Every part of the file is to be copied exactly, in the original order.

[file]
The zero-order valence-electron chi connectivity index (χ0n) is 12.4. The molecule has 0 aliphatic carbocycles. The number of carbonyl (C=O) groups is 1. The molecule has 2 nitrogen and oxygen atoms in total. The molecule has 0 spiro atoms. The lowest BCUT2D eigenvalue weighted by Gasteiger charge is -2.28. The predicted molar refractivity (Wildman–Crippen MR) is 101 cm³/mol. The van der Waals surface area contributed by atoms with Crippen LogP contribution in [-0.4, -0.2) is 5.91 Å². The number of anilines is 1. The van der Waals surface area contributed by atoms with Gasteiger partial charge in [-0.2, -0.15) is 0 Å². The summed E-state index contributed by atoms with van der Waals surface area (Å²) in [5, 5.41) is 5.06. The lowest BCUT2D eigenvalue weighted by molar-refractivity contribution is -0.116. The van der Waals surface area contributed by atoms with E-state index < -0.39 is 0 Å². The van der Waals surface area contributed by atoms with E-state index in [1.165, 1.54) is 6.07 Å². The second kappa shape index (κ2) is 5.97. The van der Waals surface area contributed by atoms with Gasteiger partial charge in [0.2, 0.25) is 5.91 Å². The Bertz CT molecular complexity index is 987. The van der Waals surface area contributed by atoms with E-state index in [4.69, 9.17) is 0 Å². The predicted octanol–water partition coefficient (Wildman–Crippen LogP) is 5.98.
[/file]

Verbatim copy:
The zero-order valence-electron chi connectivity index (χ0n) is 12.4. The molecule has 0 aliphatic carbocycles. The number of carbonyl (C=O) groups is 1. The molecule has 2 nitrogen and oxygen atoms in total. The molecule has 0 spiro atoms. The lowest BCUT2D eigenvalue weighted by Gasteiger charge is -2.28. The predicted molar refractivity (Wildman–Crippen MR) is 101 cm³/mol. The van der Waals surface area contributed by atoms with Crippen LogP contribution in [-0.4, -0.2) is 5.91 Å². The number of anilines is 1. The van der Waals surface area contributed by atoms with Gasteiger partial charge in [-0.2, -0.15) is 0 Å². The summed E-state index contributed by atoms with van der Waals surface area (Å²) in [5, 5.41) is 5.06. The lowest BCUT2D eigenvalue weighted by molar-refractivity contribution is -0.116. The van der Waals surface area contributed by atoms with E-state index < -0.39 is 0 Å². The van der Waals surface area contributed by atoms with E-state index in [1.165, 1.54) is 6.07 Å². The second kappa shape index (κ2) is 5.97. The van der Waals surface area contributed by atoms with Gasteiger partial charge in [0.2, 0.25) is 5.91 Å². The Bertz CT molecular complexity index is 987. The van der Waals surface area contributed by atoms with E-state index in [4.69, 9.17) is 0 Å². The predicted octanol–water partition coefficient (Wildman–Crippen LogP) is 5.98.